|Publication number||US4796487 A|
|Application number||US 06/907,347|
|Publication date||Jan 10, 1989|
|Filing date||Sep 15, 1986|
|Priority date||Jun 21, 1984|
|Publication number||06907347, 907347, US 4796487 A, US 4796487A, US-A-4796487, US4796487 A, US4796487A|
|Inventors||Stefano De Bernardi|
|Original Assignee||Bausano & Figli S.P.A.|
|Export Citation||BiBTeX, EndNote, RefMan|
|Patent Citations (26), Referenced by (11), Classifications (10), Legal Events (3)|
|External Links: USPTO, USPTO Assignment, Espacenet|
This is a continuation of application Ser. No. 06/622,828, now U.S. Pat. No. 4,682,510, filed June 21, 1984 which is a continuation-in-part of application Ser. No. 599,100, still pending, filed on Apr. 11, 1984.
This invention relates to drive means capable of rotating a set of two shafts arranged at a close distance from each other, either parallel or with converging axes, the shaft being subjected to strong axial thrusts. These shafts are used, for example, in a double screw extruder for plastic materials.
In the case of two adjacent shafts rotating in opposite directions, the simplest way for rotating them is to transmit the entire torque of the motor only to one of the two shafts, and then impart a rotation to the second shaft by a pair of identical gears, each one keyed to each of the two shafts, such as to mesh with the other gear. On the other hand, when the shafts rotate in the same direction, the rotation imparted to the first shaft, always by a single motor, is transmitted to the second shaft by means of an intermediate gear.
However, in these embodiments, the high speed of rotation of the shafts lead to severe wear and to very short life of the plasticizing screws. On the other hand a low speed would cause high torques and accordingly occasional breakage. Further, when the distance between the shafts is very small, the gears must have very small pitch diameters.
In the last few years, two ways have been developed to overcome this drawback.
The first way consists of making shafts carrying conical extruding screws, so that at some distance from the cone apex the gears may have larger dimensions. However, this complicates the entire construction.
A second approach is to separate the shaft actuation providing a reduction unit with two outlets each of which imparts rotation to the free end of each shaft, that is to the end opposite to the one carrying the screw. The disadvantage of this system is that the two closely spaced shafts, subjected to a strong torsion become very long in order to leave along their axis the necessary space for the housing of the thrust bearings. These are usually positioned in such a way that each thrust bearing of a shaft is offset with respect to thrust bearing of the other. Therefore this solution is still not acceptable, because the shafts, to resist the torsional stress, must greatly increase in diameter.
Attempts were also made to increase the gear sturdiness by lengthening the latter or increasing their number. However, this also considerably adds to costs.
Therefore, it is the object of the present invention to provide a structurally economical solution to the problem of driving two closely spaced parallel or converging shafts arranged at a close distance from each other which are also subjected to strong axial thrusts.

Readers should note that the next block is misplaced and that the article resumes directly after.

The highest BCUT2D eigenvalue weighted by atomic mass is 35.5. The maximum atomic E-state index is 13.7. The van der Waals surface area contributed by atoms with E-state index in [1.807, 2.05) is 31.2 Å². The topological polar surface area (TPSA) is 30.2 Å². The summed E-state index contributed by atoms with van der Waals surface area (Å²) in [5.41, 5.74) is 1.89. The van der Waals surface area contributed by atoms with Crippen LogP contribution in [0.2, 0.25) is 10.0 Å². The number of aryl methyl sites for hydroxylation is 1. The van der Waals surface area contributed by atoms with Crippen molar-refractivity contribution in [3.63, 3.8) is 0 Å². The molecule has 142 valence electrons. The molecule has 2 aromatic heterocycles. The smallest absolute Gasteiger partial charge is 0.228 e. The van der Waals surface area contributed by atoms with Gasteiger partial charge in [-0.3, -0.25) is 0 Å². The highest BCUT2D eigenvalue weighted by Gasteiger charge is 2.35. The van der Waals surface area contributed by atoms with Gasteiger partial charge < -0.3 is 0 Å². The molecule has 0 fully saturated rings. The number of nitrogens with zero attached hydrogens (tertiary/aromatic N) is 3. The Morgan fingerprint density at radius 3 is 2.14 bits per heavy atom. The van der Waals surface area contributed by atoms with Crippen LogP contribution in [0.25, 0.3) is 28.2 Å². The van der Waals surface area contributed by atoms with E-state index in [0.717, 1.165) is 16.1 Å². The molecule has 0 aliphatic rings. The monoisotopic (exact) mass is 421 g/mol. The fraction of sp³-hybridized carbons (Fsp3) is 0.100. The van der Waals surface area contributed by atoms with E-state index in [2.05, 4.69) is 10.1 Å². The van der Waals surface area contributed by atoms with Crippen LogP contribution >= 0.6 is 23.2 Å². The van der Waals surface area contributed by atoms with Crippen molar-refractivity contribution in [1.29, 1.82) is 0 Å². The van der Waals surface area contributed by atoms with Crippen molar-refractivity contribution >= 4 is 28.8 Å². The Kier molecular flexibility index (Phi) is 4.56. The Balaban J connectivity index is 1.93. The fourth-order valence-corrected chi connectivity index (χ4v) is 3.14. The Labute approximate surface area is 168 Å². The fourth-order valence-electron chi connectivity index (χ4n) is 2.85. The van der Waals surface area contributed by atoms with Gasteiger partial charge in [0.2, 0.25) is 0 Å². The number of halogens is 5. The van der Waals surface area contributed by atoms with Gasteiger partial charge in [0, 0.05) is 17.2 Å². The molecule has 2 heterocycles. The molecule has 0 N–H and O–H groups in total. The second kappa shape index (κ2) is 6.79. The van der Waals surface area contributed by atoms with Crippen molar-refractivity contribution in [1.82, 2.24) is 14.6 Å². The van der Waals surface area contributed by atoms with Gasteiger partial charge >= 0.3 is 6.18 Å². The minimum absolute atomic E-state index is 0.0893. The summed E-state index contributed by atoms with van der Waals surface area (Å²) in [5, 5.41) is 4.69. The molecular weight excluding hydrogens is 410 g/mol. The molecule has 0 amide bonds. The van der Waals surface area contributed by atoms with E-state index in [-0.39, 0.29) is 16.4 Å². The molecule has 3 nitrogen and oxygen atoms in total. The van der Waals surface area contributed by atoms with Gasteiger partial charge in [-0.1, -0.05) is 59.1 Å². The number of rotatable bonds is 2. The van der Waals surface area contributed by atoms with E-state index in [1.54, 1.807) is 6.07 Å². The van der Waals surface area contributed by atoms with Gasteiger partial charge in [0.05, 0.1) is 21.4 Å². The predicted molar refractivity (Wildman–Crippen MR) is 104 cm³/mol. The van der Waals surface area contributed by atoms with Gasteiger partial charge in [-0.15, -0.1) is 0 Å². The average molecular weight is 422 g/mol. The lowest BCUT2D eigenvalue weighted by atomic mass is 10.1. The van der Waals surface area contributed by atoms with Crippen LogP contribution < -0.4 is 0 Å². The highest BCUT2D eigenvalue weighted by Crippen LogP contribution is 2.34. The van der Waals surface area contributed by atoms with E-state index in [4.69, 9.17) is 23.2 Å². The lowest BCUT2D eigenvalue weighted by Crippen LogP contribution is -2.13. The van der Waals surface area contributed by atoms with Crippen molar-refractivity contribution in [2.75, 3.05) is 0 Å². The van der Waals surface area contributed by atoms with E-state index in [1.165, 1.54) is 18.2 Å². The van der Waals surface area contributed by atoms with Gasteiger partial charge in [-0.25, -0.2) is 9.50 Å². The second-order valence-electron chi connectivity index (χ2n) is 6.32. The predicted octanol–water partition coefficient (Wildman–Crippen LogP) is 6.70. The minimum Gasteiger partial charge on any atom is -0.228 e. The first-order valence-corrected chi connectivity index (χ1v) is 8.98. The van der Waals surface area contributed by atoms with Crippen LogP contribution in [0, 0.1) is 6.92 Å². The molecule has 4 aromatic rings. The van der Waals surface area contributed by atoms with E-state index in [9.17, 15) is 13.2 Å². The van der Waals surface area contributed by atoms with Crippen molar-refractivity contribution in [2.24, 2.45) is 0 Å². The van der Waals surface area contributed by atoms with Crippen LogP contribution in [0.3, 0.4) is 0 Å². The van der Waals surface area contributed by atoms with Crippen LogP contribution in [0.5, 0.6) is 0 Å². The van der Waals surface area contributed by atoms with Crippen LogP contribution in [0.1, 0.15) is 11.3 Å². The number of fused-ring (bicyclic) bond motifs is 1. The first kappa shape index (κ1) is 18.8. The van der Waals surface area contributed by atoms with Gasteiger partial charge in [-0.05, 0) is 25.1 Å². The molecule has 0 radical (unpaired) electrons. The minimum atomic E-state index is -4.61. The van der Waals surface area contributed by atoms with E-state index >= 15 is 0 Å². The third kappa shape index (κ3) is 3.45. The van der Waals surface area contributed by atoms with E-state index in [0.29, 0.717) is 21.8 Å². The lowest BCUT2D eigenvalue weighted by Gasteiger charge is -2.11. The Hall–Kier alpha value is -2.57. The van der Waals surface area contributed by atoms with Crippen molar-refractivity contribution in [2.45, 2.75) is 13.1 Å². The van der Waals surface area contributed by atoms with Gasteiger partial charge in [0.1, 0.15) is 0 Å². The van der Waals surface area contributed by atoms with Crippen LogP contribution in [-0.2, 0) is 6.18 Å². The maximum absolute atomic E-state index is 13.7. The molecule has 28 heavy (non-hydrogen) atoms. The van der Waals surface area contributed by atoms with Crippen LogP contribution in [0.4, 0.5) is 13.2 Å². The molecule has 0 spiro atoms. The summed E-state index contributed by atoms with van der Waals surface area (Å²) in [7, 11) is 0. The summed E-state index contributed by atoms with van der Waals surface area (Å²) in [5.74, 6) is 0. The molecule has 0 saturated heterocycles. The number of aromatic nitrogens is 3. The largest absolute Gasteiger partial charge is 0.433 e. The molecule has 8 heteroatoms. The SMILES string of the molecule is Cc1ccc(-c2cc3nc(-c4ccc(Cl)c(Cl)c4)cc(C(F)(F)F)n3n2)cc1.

According to the present invention, the above object has been achieved by providing that two parallel or converging shafts, each fitted with a gear meshing with further gears, are each driven by at least two drive members which act on the periphery of each of said gears.
In a preferred embodiment the drive members are units which are completely independent of one another; that is having fully distinct motors.
In this case, preferably, the use of epicyclical reduction units which are readily commercially available is contemplated.
In an application of the invention to a double screw extruder for plastic materials, it is preferable that the housing containing the extruding screws is directly connected to the support of the thrust bearings, without overstressing the drive box. Preferably, the connection is obtained by means of tie rods passing through the drive box.
For two shafts in the same direction, the two gears mounted on such shafts are slightly spaced apart from each other, while the drive members are synchronized by an idle gear meshing therewith.
If the shafts are convergent it is possible for all the drive members to be conical gears which mesh with the respective conical gears of each shaft. It is also possible to provide on each shaft two cylindrical gears which do not mesh with one another; the gears being rotated by at least two drive members terminating with a cylindrical gear meshing with the respective cylindrical gear.
The invention will now be explained by exemplary embodiments as shown in the accompanying drawings, in which:
FIG. 1 is a schematic perspective view of a drive means according to the present invention, in which the two shafts rotate in opposite direction;
FIG. 2 is a schematic side view of the same drive means, in which one of the two extruding screws is also shown; and
FIG. 3 is a schematic perspective view of another embodiment, in which the two shafts are caused to rotate in the same direction.